– Governors at the board meeting discussed the failure by the 2013 Academy Awards’ In Memoriam segment to mention prominent Latina actress Lupe Ontiveros and how that snub ”may have damaged their appeal to Latin Americans,” my insider says. The governors decided ”that they need to reach out to minorities more often. And they joked about the Academy being an old white guy club and how that appears to other demographics.” Outrage erupted after the Mexican-American star with a career spanning four decades in movies/TV died in July at age 69 but was omitted from the tribute sequence. Latino viewers took their protests to Twitter and an open letter addressed to the Academy was written by Alex Nogales, CEO/president of the National Hispanic Media Coalition. He noted that Ontiveros had applied for AMPAS membership and been denied, despite the support of Miguel Sandoval and Edward James Olmos. In April, members of the National Latino Media Council met with AMPAS bigwigs to discuss the dustup and find ways to increase Latino representation among Academy membership. Ontiveros is best known for Selena, As Good As It Gets, Real Women Have Curves and The Goonies but she made hundreds of films and TV shows.
– The Governors also debated allowing other mediums to be nominated for Academy Awards, not just theatrical releases but also New Media films. Michael Moore, who’s on the AMPAS Board, strenuously objected. He held up his iPhone and said, “If I’m watching Spartacus on this, I’m watching something. But it’s not a movie. I don’t know what to call it, but it’s not a movie.” Moore did suggest the Academy create a fund to financially help small market theaters
BEVERLY HILLS, CA – The Science and Technology Council of the Academy of Motion Picture Arts and Sciences has selected five students to participate in its 2013 summer internship program, with placements at the Tech Council, Dolby Laboratories, Pixar Animation Studios and Walt Disney Animation Studios. The only one of its kind, the Academy-sponsored program is designed to nurture the next generation of motion picture technologists by providing real-world experience to students interested in careers in motion picture technology and scientific research.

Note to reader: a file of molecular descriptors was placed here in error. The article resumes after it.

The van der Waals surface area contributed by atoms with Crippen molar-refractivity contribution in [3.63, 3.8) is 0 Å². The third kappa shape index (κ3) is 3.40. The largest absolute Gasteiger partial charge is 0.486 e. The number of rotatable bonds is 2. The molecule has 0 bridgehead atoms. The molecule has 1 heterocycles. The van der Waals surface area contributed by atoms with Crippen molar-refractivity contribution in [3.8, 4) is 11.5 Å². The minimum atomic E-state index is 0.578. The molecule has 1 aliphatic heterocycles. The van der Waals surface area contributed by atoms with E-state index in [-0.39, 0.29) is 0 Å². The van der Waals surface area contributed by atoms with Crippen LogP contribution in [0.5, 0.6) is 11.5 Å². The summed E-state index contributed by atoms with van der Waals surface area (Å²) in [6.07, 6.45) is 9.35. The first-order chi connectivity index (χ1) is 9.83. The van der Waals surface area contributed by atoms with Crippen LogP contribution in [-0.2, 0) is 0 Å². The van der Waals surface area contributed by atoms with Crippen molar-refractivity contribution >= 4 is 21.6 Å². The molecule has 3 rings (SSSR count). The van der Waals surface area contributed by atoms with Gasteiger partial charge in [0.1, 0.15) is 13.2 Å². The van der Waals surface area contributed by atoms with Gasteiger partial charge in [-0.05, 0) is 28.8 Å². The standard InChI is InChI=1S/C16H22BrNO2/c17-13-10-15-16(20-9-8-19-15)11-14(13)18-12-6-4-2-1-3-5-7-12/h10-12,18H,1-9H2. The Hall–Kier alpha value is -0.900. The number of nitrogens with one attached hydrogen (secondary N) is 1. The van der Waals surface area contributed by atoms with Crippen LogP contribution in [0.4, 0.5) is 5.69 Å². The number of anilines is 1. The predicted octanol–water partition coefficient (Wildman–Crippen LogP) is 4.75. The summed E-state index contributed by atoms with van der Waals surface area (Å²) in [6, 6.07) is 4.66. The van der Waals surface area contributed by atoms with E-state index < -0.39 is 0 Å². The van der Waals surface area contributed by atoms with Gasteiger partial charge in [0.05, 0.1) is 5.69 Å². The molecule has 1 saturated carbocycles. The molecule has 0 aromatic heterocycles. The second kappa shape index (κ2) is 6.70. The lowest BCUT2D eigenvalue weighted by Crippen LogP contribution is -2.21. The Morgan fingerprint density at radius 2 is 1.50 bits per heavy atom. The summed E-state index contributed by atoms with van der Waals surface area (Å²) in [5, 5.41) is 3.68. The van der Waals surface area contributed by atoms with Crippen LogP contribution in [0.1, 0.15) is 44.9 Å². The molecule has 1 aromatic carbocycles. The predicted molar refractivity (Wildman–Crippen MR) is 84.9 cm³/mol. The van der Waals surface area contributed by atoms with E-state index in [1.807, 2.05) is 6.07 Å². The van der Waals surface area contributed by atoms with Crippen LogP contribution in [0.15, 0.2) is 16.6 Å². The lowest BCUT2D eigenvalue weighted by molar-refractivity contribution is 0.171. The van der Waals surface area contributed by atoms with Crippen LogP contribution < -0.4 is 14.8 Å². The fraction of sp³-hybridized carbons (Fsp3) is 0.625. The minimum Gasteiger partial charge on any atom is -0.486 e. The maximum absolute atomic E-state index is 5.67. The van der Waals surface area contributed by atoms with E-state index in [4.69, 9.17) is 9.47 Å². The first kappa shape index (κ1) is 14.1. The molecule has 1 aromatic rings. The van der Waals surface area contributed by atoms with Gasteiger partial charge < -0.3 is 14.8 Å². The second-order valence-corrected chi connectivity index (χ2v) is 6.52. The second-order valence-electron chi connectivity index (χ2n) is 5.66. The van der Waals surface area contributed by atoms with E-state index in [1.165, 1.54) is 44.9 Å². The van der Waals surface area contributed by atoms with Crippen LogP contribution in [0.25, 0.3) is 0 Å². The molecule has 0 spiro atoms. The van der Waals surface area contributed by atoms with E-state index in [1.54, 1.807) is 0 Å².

The 2013 Science and Technology Council summer interns and their internship hosts are:
Victor Mateevitsi, University of Illinois at Chicago – Pixar Animation Studios
Ritvik Menon, University of Pennsylvania – Walt Disney Animation Studios
Jaclyn Pytlarz, Rochester Institute of Technology – Science and Technology Council
Wei Wang, Texas A&M University – Pixar Animation Studios
Xi Xu, University of Illinois at Chicago – Dolby Laboratories
Beverly Hills, CA — Sixteen students from colleges and universities around the world were honored tonight as winners at the 40th Student Academy Awards ceremony at the Academy’s Samuel Goldwyn Theater in Beverly Hills. The medal placements were announced at the ceremony hosted by writer-director and 1978 Student Academy Award® winner Bob Saget. Writer-director Kimberly Peirce and actors Clark Gregg, Jason Schwartzman and Quvenzhané Wallis presented the awards.
The winners are:
Gold Medal: “Bottled Up,” Rafael Cortina, Occidental College
Silver Medal: “Zug,” Perry Janes, University of Michigan
Bronze Medal: “The Compositor,” John Mattiuzzi, School of Visual Arts
Gold Medal: “Dia de los Muertos,” Lindsey St. Pierre and Ashley Graham, Ringling College of Art and Design
Silver Medal: “Will,” Eusong Lee, California Institute of the Arts
Bronze Medal: “Peck Pocketed,” Kevin Herron, Ringling College of Art and Design
Gold Medal: “A Second Chance,” David Aristizabal, University of Southern California
Silver Medal: “Every Tuesday: A Portrait of The New Yorker Cartoonists,” Rachel Loube, School of Visual Arts
Bronze Medal: “Win or Lose,” Daniel Koehler, Elon University
EXCLUSIVE: Academy of Motion Picture Arts & Sciences COO Ric Robertson is taking what’s being internally called a “sabbatical” from June through August. I have learned this is an unusual paid leave even though the Academy is complaining about a financial crunch. Normally, its staff are restricted to 30 days of unpaid leave (and then only with approval). “He has worked here for 31 years. Doesn’t he deserve it?” an insider told me. “He didn’t tell us what he’ll do. Maybe work on his golf game.” Robertson’s upcoming sabbatical has prompted AMPAS staff to wonder whether he will be pushed out and/or look for another job. In April 2011, he was passed over for Bruce Davis’ executive directorship and now reports to AMPAS CEO Dawn Hudson, who was brought in over him. Insiders tell me that Robertson was primarily responsible for this year’s online voting debacle, which Hudson dumped in his lap when the Academy finally decided to implement Oscar balloting electronically — something Robertson and Davis resisted for prior years. (Grumbles one insider: “Dawn gives him anything messy that she doesn’t want to deal with or anything that means a lot of real work or anything that has a potential for failure, like the electronic voting.”)